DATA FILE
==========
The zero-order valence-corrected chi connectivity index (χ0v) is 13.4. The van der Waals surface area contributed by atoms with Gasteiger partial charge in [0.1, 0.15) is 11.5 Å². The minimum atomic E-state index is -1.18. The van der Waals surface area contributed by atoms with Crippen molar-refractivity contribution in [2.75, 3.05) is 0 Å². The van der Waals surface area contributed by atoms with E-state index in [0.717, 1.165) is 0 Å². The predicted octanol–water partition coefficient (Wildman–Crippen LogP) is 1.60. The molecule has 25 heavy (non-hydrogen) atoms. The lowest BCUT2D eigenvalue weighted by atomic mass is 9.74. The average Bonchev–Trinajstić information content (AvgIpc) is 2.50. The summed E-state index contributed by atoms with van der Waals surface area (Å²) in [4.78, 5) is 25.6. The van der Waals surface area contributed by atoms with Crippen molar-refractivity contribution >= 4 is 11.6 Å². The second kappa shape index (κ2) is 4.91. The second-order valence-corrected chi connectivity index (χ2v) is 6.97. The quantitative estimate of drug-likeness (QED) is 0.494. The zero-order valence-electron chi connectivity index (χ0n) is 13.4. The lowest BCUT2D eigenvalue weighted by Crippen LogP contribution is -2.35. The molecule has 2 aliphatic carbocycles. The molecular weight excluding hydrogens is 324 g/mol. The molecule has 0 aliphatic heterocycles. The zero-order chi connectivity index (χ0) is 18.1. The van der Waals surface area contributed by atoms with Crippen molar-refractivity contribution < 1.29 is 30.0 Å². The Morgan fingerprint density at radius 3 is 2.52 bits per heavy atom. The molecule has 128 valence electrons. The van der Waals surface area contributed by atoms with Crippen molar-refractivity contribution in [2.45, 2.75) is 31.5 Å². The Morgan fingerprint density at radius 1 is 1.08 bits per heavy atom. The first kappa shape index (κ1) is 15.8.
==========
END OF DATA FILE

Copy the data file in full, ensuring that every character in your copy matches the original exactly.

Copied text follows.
The zero-order valence-corrected chi connectivity index (χ0v) is 13.4. The van der Waals surface area contributed by atoms with Gasteiger partial charge in [0.1, 0.15) is 11.5 Å². The minimum atomic E-state index is -1.18. The van der Waals surface area contributed by atoms with Crippen molar-refractivity contribution in [2.75, 3.05) is 0 Å². The van der Waals surface area contributed by atoms with E-state index in [0.717, 1.165) is 0 Å². The predicted octanol–water partition coefficient (Wildman–Crippen LogP) is 1.60. The molecule has 25 heavy (non-hydrogen) atoms. The lowest BCUT2D eigenvalue weighted by atomic mass is 9.74. The average Bonchev–Trinajstić information content (AvgIpc) is 2.50. The summed E-state index contributed by atoms with van der Waals surface area (Å²) in [4.78, 5) is 25.6. The van der Waals surface area contributed by atoms with Crippen molar-refractivity contribution >= 4 is 11.6 Å². The second kappa shape index (κ2) is 4.91. The second-order valence-corrected chi connectivity index (χ2v) is 6.97. The quantitative estimate of drug-likeness (QED) is 0.494. The zero-order valence-electron chi connectivity index (χ0n) is 13.4. The lowest BCUT2D eigenvalue weighted by Crippen LogP contribution is -2.35. The molecule has 2 aliphatic carbocycles. The molecular weight excluding hydrogens is 324 g/mol. The molecule has 0 aliphatic heterocycles. The zero-order chi connectivity index (χ0) is 18.1. The van der Waals surface area contributed by atoms with Crippen molar-refractivity contribution < 1.29 is 30.0 Å². The Morgan fingerprint density at radius 3 is 2.52 bits per heavy atom. The molecule has 128 valence electrons. The van der Waals surface area contributed by atoms with Crippen molar-refractivity contribution in [2.45, 2.75) is 31.5 Å². The Morgan fingerprint density at radius 1 is 1.08 bits per heavy atom. The first kappa shape index (κ1) is 15.8.